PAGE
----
Seven male subjects performed repeated bouts of high-intensity exercise, on a cycle ergometer, before and after 6 d of creatine supplementation (20 g Cr H2O day-1). The exercise protocol consisted of five 6-s exercise periods performed at a fixed exercise intensity, interspersed with 30-s recovery periods (Part I), followed (40 s later) by one 10 s exercise period (Part II) where the ability to maintain power output was evaluated. Muscle biopsies were taken from m. vastus lateralis at rest, and immediately after (i) the fifth 6 s exercise period in Part I and (ii) the 10 s exercise period in Part II. In addition, a series of counter movement (CMJ) and squat (SJ) jumps were performed before and after the administration period.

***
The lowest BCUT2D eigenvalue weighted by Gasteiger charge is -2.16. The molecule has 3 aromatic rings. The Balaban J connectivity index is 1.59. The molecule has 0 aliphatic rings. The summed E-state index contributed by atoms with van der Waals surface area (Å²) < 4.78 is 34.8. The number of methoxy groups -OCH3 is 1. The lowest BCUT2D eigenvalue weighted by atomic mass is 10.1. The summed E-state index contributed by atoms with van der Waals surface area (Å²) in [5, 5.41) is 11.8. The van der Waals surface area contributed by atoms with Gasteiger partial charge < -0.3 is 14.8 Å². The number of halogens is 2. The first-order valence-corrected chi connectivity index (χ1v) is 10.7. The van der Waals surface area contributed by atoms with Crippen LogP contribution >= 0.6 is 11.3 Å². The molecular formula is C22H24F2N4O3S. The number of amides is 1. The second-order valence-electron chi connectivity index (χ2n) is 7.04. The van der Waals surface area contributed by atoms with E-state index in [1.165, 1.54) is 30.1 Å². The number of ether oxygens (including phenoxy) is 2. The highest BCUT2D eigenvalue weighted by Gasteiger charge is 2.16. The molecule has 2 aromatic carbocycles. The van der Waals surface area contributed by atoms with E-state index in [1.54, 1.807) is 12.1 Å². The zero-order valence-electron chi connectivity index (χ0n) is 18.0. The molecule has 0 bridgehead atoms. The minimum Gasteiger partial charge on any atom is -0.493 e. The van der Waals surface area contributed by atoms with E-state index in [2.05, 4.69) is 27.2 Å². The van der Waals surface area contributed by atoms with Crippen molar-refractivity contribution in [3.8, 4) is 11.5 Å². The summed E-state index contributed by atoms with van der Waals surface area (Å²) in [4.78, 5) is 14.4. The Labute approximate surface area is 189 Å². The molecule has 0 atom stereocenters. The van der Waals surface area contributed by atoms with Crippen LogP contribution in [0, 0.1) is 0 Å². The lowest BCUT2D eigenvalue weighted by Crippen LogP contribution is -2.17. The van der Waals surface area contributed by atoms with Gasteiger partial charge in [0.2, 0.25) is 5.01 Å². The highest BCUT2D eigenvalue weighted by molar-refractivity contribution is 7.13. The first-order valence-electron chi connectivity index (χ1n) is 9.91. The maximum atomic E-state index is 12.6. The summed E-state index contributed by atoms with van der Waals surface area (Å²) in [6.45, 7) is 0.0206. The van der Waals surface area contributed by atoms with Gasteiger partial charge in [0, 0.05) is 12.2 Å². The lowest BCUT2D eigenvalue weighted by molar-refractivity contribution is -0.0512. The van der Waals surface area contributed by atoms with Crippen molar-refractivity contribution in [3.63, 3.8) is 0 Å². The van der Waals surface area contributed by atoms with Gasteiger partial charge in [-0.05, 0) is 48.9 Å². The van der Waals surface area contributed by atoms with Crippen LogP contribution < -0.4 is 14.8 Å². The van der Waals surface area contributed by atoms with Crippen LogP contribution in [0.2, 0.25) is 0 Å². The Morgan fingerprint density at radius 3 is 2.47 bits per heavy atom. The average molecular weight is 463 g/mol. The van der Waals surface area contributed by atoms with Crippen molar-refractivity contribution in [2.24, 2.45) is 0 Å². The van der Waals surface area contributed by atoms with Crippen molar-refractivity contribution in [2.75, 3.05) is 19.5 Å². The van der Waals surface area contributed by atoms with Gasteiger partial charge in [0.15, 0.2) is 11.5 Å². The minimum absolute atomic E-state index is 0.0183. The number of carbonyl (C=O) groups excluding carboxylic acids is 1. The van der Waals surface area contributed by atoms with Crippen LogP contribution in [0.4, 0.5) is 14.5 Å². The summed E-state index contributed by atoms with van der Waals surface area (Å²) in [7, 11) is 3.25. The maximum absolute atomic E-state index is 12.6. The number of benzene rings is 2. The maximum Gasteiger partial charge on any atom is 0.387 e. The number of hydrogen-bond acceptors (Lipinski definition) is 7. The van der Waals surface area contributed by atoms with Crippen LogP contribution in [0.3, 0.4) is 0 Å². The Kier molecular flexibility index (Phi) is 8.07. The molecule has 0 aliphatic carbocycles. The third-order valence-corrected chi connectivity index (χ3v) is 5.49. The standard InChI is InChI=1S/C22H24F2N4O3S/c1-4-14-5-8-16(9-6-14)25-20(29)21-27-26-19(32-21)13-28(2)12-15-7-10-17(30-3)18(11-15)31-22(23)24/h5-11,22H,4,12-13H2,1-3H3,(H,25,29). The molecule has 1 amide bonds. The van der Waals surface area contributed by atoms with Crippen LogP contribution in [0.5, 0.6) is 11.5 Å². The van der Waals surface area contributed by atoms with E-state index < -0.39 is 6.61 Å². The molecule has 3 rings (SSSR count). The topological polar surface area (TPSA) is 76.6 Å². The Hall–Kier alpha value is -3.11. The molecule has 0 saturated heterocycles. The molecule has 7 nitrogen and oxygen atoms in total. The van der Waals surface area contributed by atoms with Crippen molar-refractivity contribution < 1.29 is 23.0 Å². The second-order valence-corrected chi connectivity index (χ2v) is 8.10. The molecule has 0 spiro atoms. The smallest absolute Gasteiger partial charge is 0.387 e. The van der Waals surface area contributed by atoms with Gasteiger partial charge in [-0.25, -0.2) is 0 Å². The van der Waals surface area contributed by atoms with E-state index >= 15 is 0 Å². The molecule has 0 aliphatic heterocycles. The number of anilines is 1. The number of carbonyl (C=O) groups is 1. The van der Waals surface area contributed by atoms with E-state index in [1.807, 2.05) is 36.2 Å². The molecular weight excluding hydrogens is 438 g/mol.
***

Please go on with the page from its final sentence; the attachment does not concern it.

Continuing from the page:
As a result of the creatine supplementation, total muscle creatine [creatine (Cr) + phosphocreatine (PCr)] concentration at rest increased from (mean + SEM) 128.7 (4.3) to 151.5 (5.5)mmolkg_1 dry wt (P < 0.05). This was accompanied by a 1.1 (0.5) kg increase in body mass (P < 0.05). After the fifth exercise bout in Part I of the exercise protocol, PCr concentration was higher [69.7 (2.3) vs. 45.6 (7.5) mmol kg“‘ dry wt, P < 0.05], and muscle lactate was lower [26.2 (5.5) vs. 44.3 (9.9) mmol kg”1 dry wt, P < 0.05] after vs. before supplementation. In Part II, after creatine supplementation, subjects were better able to maintain power output during the 10-s exercise period (P < 0.05). There was no change in jump performance as a result of the creatine supplementation (P > 0.05).
These findings show that enhanced fatigue resistance during short duration high-intensity exercise following creatine supplementation is associated with a greater availability of PCr and a lower accumulation of lactate in the muscle. The finding that jump performance was not enhanced suggests that short-term creatine feeding does not influence peak power output.